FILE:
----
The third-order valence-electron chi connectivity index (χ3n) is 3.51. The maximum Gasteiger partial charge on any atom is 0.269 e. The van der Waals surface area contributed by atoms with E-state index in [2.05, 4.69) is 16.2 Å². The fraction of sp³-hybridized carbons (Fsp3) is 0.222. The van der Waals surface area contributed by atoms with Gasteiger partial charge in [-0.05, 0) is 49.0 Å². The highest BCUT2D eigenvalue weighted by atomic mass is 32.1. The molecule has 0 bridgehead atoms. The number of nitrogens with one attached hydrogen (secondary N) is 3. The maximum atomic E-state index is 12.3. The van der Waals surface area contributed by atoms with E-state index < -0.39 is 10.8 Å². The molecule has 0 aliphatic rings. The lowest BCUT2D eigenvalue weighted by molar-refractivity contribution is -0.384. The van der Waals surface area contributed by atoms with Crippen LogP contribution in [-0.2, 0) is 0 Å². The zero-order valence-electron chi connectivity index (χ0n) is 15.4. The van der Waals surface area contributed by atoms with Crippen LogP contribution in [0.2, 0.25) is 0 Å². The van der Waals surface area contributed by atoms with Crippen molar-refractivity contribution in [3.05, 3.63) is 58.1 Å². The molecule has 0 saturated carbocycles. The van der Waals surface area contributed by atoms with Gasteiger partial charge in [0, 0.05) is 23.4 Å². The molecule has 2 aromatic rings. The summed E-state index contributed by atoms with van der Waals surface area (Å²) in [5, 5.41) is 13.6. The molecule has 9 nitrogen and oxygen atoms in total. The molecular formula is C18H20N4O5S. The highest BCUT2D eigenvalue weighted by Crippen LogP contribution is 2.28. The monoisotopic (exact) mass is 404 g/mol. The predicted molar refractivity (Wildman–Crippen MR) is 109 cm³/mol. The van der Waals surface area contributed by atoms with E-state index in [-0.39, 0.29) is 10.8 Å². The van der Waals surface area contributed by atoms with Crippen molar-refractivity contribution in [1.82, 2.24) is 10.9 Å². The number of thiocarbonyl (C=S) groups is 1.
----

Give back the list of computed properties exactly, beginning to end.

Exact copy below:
The third-order valence-electron chi connectivity index (χ3n) is 3.51. The maximum Gasteiger partial charge on any atom is 0.269 e. The van der Waals surface area contributed by atoms with E-state index in [2.05, 4.69) is 16.2 Å². The fraction of sp³-hybridized carbons (Fsp3) is 0.222. The van der Waals surface area contributed by atoms with Gasteiger partial charge in [-0.05, 0) is 49.0 Å². The highest BCUT2D eigenvalue weighted by atomic mass is 32.1. The molecule has 0 bridgehead atoms. The number of nitrogens with one attached hydrogen (secondary N) is 3. The maximum atomic E-state index is 12.3. The van der Waals surface area contributed by atoms with E-state index < -0.39 is 10.8 Å². The molecule has 0 aliphatic rings. The lowest BCUT2D eigenvalue weighted by molar-refractivity contribution is -0.384. The van der Waals surface area contributed by atoms with Crippen LogP contribution in [-0.2, 0) is 0 Å². The zero-order valence-electron chi connectivity index (χ0n) is 15.4. The van der Waals surface area contributed by atoms with Crippen LogP contribution in [0.2, 0.25) is 0 Å². The van der Waals surface area contributed by atoms with Crippen molar-refractivity contribution in [3.05, 3.63) is 58.1 Å². The molecule has 0 saturated carbocycles. The van der Waals surface area contributed by atoms with Gasteiger partial charge in [0, 0.05) is 23.4 Å². The molecule has 2 aromatic rings. The summed E-state index contributed by atoms with van der Waals surface area (Å²) in [5, 5.41) is 13.6. The molecule has 9 nitrogen and oxygen atoms in total. The molecular formula is C18H20N4O5S. The highest BCUT2D eigenvalue weighted by Crippen LogP contribution is 2.28. The monoisotopic (exact) mass is 404 g/mol. The predicted molar refractivity (Wildman–Crippen MR) is 109 cm³/mol. The van der Waals surface area contributed by atoms with E-state index in [-0.39, 0.29) is 10.8 Å². The van der Waals surface area contributed by atoms with Crippen molar-refractivity contribution in [1.82, 2.24) is 10.9 Å². The number of thiocarbonyl (C=S) groups is 1.